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Complex information made easy to understand and pleasant to use.

Site Technical Details

When working with clients on website redesign projects, I advocate approaches that create fast, economical, accessible, and scalable solutions. These invariably create better end-user experiences and better overall results for my clients. Naturally, I practice these techniques on my own site as well.

For those of you curious about how this site performs—and what steps I take to make that happen—this is where you'll find an in-the-weeds account of the approaches and techniques I've used.


I stress test page types and templates with Google Chrome's Lighthouse auditing tool. This helps ensure that that pages I've created work well across devices and conditions, taking into account things like slow connections and limited processor power. Tests discussed and shown here were conducted with the standard Lighthouse runtime settings, including default mobile device emulation, network throttling, and CPU throttling values.

Back End & Build Tools

  • Jekyll static site generator
  • Custom content types using Jekyll's Collections feature (articles, case-studies, and reviews)
  • Custom data types and taxonomies using Jekyll's Data feature (client list, talks, and article tags)
  • PHP for contact form
  • Gulp + Browsersync
  • SASS + CSS sourcemaps

Front End

  • Zurb Foundation front end framework, customized & optimized
  • Responsive images (using srcset), with WebP format support (in progress for some templates)
  • Lazysizes image lazyloader
  • Semantic HTML throughout
  • Custom SVG social media icons
  • Custom javascript for site header behavior


Image of this website's homepage with Lighthouse tools open in the inspector sidebar, showing 100% scores for all values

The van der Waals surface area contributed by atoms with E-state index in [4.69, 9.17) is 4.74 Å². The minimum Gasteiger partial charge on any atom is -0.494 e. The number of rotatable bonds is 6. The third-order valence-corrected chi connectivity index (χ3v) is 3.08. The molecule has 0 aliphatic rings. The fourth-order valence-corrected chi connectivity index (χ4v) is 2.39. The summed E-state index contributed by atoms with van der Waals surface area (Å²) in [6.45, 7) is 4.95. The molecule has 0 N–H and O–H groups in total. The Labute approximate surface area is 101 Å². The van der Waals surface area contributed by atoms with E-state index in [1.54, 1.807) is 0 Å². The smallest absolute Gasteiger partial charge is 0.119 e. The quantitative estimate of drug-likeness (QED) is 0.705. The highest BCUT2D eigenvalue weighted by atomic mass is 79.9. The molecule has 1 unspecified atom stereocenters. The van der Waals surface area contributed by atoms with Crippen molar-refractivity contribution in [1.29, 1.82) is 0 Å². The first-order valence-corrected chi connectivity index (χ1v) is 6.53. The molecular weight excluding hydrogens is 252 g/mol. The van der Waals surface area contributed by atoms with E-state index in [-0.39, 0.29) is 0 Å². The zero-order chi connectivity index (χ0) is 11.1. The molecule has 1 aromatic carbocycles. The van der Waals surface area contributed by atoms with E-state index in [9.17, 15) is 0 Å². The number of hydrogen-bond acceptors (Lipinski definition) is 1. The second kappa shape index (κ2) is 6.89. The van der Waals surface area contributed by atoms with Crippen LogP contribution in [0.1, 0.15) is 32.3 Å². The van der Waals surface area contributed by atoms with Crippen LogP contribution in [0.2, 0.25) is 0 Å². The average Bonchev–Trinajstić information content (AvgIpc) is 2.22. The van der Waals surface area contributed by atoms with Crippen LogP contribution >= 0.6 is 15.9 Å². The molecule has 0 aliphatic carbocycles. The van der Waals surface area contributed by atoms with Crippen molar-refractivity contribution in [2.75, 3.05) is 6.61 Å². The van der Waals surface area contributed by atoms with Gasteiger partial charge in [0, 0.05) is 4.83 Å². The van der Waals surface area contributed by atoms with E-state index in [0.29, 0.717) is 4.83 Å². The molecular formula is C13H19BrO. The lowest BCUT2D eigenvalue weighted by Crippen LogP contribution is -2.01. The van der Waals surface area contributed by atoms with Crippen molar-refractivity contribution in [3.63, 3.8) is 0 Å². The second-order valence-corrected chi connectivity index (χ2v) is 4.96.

Google Chrome "Lighthouse" scores for this site's home page. (The colored dots are the "confetti" that animates in when all scores are at 100%.)


Lighthouse auditing, like all automated audits, is a great place to start when checking for accessibility, but there are a lot of issues an automated test won't detect. To ensure this site is accessible to the widest possible range of abilities, I also perform manual tests with screen readers and the Accessibility Insights tool. Key accessibility features are included below, arranged by WCAG's four principles of accessibility.


  • Meaningful images have alt text that serves an equivalent purpose (in progress for header CSS background images)
  • Text contrast ratios are at WCAG 2.1 AA standards and above
  • Background and foreground contrast ratios are at WCAG 2.1 AA standards and above
  • Buttons have accessible names




An Accessiblity Insights report page for this website's homepage showing 97% of tests passed, 3% failed.
Accessibility Insights score for this site's home page.

Progressive Web App